Medium and long-term risks of specific cardiovascular diseases in survivors of 20 adult cancers: a population-based cohort study using multiple linked UK electronic health records databases.
The past few decades have seen substantial improvements in cancer survival, but concerns exist about long-term cardiovascular disease risk in survivors. Evidence is scarce on the risks of specific cardiovascular diseases in survivors of a wide range of cancers to inform prevention and management. In this study, we used large-scale electronic health records data from multiple linked UK databases to address these evidence gaps.
For this population-based cohort study, we used linked primary care, hospital, and cancer registry data from the UK Clinical Practice Research Datalink to identify cohorts of survivors of the 20 most common cancers who were 18 years or older and alive 12 months after diagnosis and controls without history of cancer, matched for age, sex, and general practice. We compared risks for a range of cardiovascular disease outcomes using crude and adjusted Cox models. We fitted interactions to investigate effect modification, and flexible parametric survival models to estimate absolute excess risks over time.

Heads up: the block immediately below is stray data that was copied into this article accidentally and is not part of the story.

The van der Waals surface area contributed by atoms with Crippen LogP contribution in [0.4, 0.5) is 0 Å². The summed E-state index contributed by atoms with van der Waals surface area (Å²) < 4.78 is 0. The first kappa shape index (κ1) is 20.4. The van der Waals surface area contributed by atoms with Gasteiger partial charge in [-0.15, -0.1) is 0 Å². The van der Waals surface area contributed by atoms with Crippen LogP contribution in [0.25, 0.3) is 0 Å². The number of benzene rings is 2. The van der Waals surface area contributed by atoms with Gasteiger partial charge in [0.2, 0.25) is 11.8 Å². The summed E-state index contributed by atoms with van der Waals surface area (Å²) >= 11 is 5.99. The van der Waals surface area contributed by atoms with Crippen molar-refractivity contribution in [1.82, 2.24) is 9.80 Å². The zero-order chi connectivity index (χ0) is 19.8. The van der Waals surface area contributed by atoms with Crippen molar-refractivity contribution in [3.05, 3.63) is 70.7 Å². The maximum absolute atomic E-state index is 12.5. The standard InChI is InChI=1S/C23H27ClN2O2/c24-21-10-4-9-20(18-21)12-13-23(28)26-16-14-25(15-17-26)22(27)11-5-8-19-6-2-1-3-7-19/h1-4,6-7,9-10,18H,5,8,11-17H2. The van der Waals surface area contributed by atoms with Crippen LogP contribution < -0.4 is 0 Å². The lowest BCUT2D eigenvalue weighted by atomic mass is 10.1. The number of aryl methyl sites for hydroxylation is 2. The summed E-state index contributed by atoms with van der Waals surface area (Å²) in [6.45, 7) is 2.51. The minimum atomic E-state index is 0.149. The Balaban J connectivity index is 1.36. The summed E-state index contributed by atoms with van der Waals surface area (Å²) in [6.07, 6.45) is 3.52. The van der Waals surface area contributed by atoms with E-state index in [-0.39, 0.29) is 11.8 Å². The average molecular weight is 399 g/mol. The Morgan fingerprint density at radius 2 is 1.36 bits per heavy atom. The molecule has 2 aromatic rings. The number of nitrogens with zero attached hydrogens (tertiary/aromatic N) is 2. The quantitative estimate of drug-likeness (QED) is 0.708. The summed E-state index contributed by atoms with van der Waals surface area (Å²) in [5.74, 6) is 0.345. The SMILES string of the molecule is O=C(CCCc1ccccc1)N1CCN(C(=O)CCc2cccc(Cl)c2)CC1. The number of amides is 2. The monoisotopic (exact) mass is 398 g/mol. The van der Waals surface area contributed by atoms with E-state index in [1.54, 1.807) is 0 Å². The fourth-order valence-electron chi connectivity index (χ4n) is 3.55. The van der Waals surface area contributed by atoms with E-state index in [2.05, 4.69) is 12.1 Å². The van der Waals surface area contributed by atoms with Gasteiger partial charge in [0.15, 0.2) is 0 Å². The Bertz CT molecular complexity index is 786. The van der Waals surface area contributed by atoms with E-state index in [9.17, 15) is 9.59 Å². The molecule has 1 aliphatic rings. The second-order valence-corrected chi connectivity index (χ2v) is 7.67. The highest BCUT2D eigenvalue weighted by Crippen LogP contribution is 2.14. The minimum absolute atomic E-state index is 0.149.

Between Jan 1, 1990, and Dec 31, 2015, 126 120 individuals with a diagnosis of a cancer of interest still being followed up at least 1 year later were identified and matched to 630 144 controls. After exclusions, 108 215 cancer survivors and 523 541 controls were included in the main analyses. Venous thromboembolism risk was elevated in survivors of 18 of 20 site-specific cancers compared with that of controls; adjusted hazard ratios (HRs) ranged from 1·72 (95% CI 1·57-1·89) in patients after prostate cancer to 9·72 (5·50-17·18) after pancreatic cancer. HRs decreased over time, but remained elevated more than 5 years after diagnosis. We observed increased risks of heart failure or cardiomyopathy in patients after ten of 20 cancers, including haematological (adjusted HR 1·94, 1·66-2·25, with non-Hodgkin lymphoma; 1·77, 1·50-2·09, with leukaemia; and 3·29, 2·59-4·18, with multiple myeloma), oesophageal (1·96, 1·46-2·64), lung (1·82, 1·52-2·17) kidney (1·73, 1·38-2·17) and ovarian (1·59, 1·19-2·12). Elevated risks of arrhythmia, pericarditis, coronary artery disease, stroke, and valvular heart disease were also observed for multiple cancers, including haematological malignancies. HRs for heart failure or cardiomyopathy and venous thromboembolism were greater in patients without previous cardiovascular disease and in younger patients. However, absolute excess risks were generally greater with increasing age. Increased risks of these outcomes seemed most pronounced in patients who had received chemotherapy.
Survivors of most site-specific cancers had increased medium-term to long-term risk for one or more cardiovascular diseases compared with that for the general population, with substantial variations between cancer sites.
Wellcome Trust and Royal Society.
Kathryn E Mansfield,
Alexander R Lyon,
Lancet (London, England)